3 principal hemodynamic changes seen in HF that lead to neurohormonal activation.

1. increased ventricular wall stress

2. atrial HTN due to diastolic dysfunction, or fluid overload due to systolic dysfunction

3. reduced CO

18

Overview of neurohormonal axis in HF

19

Role of plasma NE levels in HF patients.

-patients with higher levels of NE died soon

20

Clinical correlations of a patient with HF with an activated adrenergic system

-sxs: diaphoresis, anxiety, palpitations

-tachycardia, arrhythmias, initial increased inotropy, remodeling

-peripheral: cool, clammy extremities due to increased SVR

21

What happens to the sensitivity to the adrenergic system over time in HF?

-patients become sensitized to B response and down regulate B receptors. 

22

Overview of RAAS system.

23

Effects of AngII on heart, adrenal, brain, kidney, and vascular muscle

heart: positive inotrope/chronotropy; LV growth/LVH/remodeling

adrenal: aldosterone production and release

Brain: stimulates SNS, stimulate thirst and sodium appetite, release ADH, suppresses renin release, stimulates release of NE

Kidney: efferent and afferent arteriolar constriction, constrict mesangial cells, stimulates reabsorption of Na and bicarb

-VSMCs: hypertrophy, fibrosis and constriction (?)

 

24

Aldosterone effects

-Na retention

-K and Mg loss

-myocardial and vascular fibrosis

-baroR dysfunction

-impairs arterial compliance

-prevent NE reuptake in myocardial cells (longer half life)

-regulates Na transport in colon, sweat, and salivary glands

25

2 mechanisms causing secondary aldosteronism in CHF

1. increased production by zona glomerulosa due to increased Ang II

2. decreased rate of hepatic clearance due to reduced hepatic perfusion

26

RAAS sxs in patients with HF

-pts complain of thirst, salt craving, volume overload signs, increased SVR, LVH/remodeling

27

Main effects of ADH

-stimulated by AngII and baroRs; released from posterior pit.

-increases SVR and reduce clearance of water from kidney

-maintains volume to maintain output

-antagonist drugs available

28

Role of cytokines in heart failure

-secreted in response to stress

-not felt to be causative but do contribute to progression by stimulating apoptosis or necrosis, progressive myocardial fibrosis, systemic effects of vasoconstriction (endothelin) and vasodepressor proinflammatory (TNFa and IL-6)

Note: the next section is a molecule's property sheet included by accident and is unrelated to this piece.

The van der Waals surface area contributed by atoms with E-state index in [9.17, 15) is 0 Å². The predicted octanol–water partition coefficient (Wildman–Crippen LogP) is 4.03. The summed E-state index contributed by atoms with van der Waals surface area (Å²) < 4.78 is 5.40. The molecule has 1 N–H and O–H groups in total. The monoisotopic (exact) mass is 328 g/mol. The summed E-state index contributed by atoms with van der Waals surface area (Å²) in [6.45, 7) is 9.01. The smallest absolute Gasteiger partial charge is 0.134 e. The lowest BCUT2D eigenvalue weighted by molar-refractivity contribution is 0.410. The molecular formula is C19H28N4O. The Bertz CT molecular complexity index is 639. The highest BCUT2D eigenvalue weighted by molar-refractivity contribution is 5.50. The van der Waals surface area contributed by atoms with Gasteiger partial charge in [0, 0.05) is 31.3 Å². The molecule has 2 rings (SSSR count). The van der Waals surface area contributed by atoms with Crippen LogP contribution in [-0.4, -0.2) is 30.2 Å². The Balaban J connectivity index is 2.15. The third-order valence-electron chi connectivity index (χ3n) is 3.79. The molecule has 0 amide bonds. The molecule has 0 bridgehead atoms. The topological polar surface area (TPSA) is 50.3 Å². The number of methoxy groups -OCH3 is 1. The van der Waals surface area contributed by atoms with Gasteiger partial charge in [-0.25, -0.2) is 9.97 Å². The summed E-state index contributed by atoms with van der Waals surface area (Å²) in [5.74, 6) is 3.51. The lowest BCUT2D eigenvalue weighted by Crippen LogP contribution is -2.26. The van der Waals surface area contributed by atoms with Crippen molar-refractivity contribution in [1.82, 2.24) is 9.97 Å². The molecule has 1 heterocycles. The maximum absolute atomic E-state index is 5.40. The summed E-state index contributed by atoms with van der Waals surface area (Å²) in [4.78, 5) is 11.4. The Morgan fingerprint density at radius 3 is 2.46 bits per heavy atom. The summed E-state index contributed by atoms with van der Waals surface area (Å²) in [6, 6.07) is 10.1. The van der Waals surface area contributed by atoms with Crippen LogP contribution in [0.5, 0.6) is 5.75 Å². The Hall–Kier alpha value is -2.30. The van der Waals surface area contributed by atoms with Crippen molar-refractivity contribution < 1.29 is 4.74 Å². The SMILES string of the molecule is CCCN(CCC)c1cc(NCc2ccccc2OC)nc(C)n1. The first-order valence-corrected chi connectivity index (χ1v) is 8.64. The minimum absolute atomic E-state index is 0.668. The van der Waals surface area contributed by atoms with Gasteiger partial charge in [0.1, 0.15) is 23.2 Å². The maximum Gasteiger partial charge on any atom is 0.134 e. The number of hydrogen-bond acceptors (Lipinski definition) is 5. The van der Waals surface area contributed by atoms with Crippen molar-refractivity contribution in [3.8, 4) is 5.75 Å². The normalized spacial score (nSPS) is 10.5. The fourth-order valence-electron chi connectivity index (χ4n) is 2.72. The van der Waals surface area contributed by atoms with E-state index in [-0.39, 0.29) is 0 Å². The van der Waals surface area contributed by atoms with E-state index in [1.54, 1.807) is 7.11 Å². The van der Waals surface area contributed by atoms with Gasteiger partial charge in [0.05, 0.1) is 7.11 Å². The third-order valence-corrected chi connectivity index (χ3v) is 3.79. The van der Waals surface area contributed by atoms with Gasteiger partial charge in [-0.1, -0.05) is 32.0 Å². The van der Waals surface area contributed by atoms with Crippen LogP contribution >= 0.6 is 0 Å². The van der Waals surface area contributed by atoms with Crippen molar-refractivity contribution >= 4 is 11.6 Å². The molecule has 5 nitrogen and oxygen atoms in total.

29

Cytokine sxs in pts with HF

-fatigue, anorexia

-muscle wasting, cardiac cachexia, remodeling, anemia of chronic disease

-antagonist drugs showed poor outcomes

30

T/F: despite all other issues, endothelial cells remain functional in HF

-false: likely many issues surrounding decrease in NO production and increase in vasoconstrictors and their effects

31

Alterations in skeletal muscle in heart failure

-intrinsic abnormalities noted in skeletal muscle centering around metabolic alterations not related to hypoxia, but rather inadequare utilization by mitochondria

-impaired endurance due to reduced oxidative capacity

-decreased strength due to smaller muscle bundle CSA

32

2 main factors leading to progression of HF, especially that of dilated cardiomyopathy.

-angiotenin II and NE: hypertrophy, apoptosis, ischemia, arrythmias, remodeling, fibrosis

33

Ways the heart "fights back" against neurohormonal axis in heart failure

1. down regulating B receptors; physicians prescribe B-blockers to resensitive cells to positive effects, like increased inotropy.

2. ANP, BNP, CNP: oppose vasoconstrictive and salt and water retention of activated RAA and SNS

34

Where does BNP come from, when, and what does it do?

-from ventricular myocardium distention (pressure overload and volume overload)--> vasodilation, Na excretion, decreased aldosterone levels

-levels correlation with progression of heart failure, marker for prognosis

35

Prime directives of HF treatments

-improve survival

-improve sxs

-prevent progession by stage A prevent remodeling and B,C,D preventing or reversing remodeling.

36

Types of treatments commonly used in  reduced EF HF

1.beta blockers

2. ACEIs

3. ARBs

4. Aldosterone antagonist

5. vasodilators in AAs

6. Cardiac Resynchronization Therapy in LBBB

37

Indications for CRT

-symptomatic heart failure

LVEF <35%

-QRS >150 msec

38

Treatment of HF with preserved EF

-treat underlying condition

-treat HTN

-diuretics, ACEI, ARB as needed and sometimes B-blockers